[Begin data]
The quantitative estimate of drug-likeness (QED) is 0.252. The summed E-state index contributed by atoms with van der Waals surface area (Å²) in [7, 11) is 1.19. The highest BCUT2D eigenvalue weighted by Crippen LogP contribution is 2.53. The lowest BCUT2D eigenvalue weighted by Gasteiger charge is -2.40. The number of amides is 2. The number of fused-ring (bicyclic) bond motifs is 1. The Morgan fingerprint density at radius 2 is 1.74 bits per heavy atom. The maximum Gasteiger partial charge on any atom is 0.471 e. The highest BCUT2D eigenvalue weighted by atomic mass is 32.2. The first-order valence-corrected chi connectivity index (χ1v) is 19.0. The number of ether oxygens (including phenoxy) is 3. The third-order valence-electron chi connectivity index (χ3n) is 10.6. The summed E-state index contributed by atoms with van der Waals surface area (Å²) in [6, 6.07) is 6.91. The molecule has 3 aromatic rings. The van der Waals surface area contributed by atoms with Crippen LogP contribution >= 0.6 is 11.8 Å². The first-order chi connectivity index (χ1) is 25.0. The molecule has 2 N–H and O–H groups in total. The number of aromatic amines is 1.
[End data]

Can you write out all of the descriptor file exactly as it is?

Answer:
The quantitative estimate of drug-likeness (QED) is 0.252. The summed E-state index contributed by atoms with van der Waals surface area (Å²) in [7, 11) is 1.19. The highest BCUT2D eigenvalue weighted by Crippen LogP contribution is 2.53. The lowest BCUT2D eigenvalue weighted by Gasteiger charge is -2.40. The number of amides is 2. The number of fused-ring (bicyclic) bond motifs is 1. The Morgan fingerprint density at radius 2 is 1.74 bits per heavy atom. The maximum Gasteiger partial charge on any atom is 0.471 e. The highest BCUT2D eigenvalue weighted by atomic mass is 32.2. The first-order valence-corrected chi connectivity index (χ1v) is 19.0. The number of ether oxygens (including phenoxy) is 3. The third-order valence-electron chi connectivity index (χ3n) is 10.6. The summed E-state index contributed by atoms with van der Waals surface area (Å²) in [6, 6.07) is 6.91. The molecule has 3 aromatic rings. The van der Waals surface area contributed by atoms with Crippen LogP contribution >= 0.6 is 11.8 Å². The first-order chi connectivity index (χ1) is 25.0. The molecule has 2 N–H and O–H groups in total. The number of aromatic amines is 1.